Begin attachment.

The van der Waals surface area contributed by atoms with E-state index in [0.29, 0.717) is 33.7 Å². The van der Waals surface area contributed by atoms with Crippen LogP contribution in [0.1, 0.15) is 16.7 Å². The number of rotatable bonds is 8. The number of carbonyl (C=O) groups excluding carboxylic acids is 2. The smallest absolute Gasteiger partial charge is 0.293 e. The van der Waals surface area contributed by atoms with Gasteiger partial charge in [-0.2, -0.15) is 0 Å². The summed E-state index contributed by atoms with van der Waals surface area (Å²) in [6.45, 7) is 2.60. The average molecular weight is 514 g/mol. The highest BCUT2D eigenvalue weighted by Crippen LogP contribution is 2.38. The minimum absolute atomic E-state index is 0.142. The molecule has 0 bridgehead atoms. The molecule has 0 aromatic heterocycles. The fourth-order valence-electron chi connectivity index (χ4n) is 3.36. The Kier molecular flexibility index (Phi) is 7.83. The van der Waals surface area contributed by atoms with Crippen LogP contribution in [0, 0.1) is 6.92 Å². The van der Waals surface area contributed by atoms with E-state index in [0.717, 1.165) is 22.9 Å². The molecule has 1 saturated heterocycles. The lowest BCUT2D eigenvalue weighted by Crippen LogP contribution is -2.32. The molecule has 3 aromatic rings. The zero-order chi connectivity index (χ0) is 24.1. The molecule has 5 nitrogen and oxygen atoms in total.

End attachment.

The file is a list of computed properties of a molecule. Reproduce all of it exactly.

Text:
The van der Waals surface area contributed by atoms with E-state index in [0.29, 0.717) is 33.7 Å². The van der Waals surface area contributed by atoms with Crippen LogP contribution in [0.1, 0.15) is 16.7 Å². The number of rotatable bonds is 8. The number of carbonyl (C=O) groups excluding carboxylic acids is 2. The smallest absolute Gasteiger partial charge is 0.293 e. The van der Waals surface area contributed by atoms with Gasteiger partial charge in [-0.2, -0.15) is 0 Å². The summed E-state index contributed by atoms with van der Waals surface area (Å²) in [6.45, 7) is 2.60. The average molecular weight is 514 g/mol. The highest BCUT2D eigenvalue weighted by Crippen LogP contribution is 2.38. The minimum absolute atomic E-state index is 0.142. The molecule has 0 bridgehead atoms. The molecule has 0 aromatic heterocycles. The fourth-order valence-electron chi connectivity index (χ4n) is 3.36. The Kier molecular flexibility index (Phi) is 7.83. The van der Waals surface area contributed by atoms with Crippen LogP contribution in [0, 0.1) is 6.92 Å². The van der Waals surface area contributed by atoms with E-state index in [0.717, 1.165) is 22.9 Å². The molecule has 1 saturated heterocycles. The lowest BCUT2D eigenvalue weighted by Crippen LogP contribution is -2.32. The molecule has 3 aromatic rings. The zero-order chi connectivity index (χ0) is 24.1. The molecule has 5 nitrogen and oxygen atoms in total.